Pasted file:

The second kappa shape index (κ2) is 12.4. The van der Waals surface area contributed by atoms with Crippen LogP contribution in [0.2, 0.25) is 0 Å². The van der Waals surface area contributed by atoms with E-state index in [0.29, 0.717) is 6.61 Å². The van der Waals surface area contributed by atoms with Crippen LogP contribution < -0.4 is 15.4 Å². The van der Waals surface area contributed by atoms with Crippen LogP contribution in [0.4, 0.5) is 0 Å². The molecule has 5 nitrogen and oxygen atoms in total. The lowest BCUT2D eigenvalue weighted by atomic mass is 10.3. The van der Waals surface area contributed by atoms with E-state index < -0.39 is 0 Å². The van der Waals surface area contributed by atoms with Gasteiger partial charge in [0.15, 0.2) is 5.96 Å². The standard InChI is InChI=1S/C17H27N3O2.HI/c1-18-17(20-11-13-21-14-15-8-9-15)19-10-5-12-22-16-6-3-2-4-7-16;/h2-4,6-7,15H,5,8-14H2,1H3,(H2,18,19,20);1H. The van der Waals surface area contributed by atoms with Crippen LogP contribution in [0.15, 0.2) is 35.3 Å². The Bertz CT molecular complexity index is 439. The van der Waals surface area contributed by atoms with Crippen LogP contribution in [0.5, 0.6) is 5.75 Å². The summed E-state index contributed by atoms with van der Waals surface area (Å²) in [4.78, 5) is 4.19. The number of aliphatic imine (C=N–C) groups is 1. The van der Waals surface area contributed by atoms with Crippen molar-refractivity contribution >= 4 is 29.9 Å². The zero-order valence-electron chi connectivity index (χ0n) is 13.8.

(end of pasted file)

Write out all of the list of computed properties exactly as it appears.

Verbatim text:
The second kappa shape index (κ2) is 12.4. The van der Waals surface area contributed by atoms with Crippen LogP contribution in [0.2, 0.25) is 0 Å². The van der Waals surface area contributed by atoms with E-state index in [0.29, 0.717) is 6.61 Å². The van der Waals surface area contributed by atoms with Crippen LogP contribution < -0.4 is 15.4 Å². The van der Waals surface area contributed by atoms with Crippen LogP contribution in [0.4, 0.5) is 0 Å². The molecule has 5 nitrogen and oxygen atoms in total. The lowest BCUT2D eigenvalue weighted by atomic mass is 10.3. The van der Waals surface area contributed by atoms with E-state index < -0.39 is 0 Å². The van der Waals surface area contributed by atoms with Gasteiger partial charge in [0.15, 0.2) is 5.96 Å². The standard InChI is InChI=1S/C17H27N3O2.HI/c1-18-17(20-11-13-21-14-15-8-9-15)19-10-5-12-22-16-6-3-2-4-7-16;/h2-4,6-7,15H,5,8-14H2,1H3,(H2,18,19,20);1H. The van der Waals surface area contributed by atoms with Crippen LogP contribution in [0.15, 0.2) is 35.3 Å². The Bertz CT molecular complexity index is 439. The van der Waals surface area contributed by atoms with Crippen LogP contribution in [0.5, 0.6) is 5.75 Å². The summed E-state index contributed by atoms with van der Waals surface area (Å²) in [4.78, 5) is 4.19. The number of aliphatic imine (C=N–C) groups is 1. The van der Waals surface area contributed by atoms with Crippen molar-refractivity contribution >= 4 is 29.9 Å². The zero-order valence-electron chi connectivity index (χ0n) is 13.8.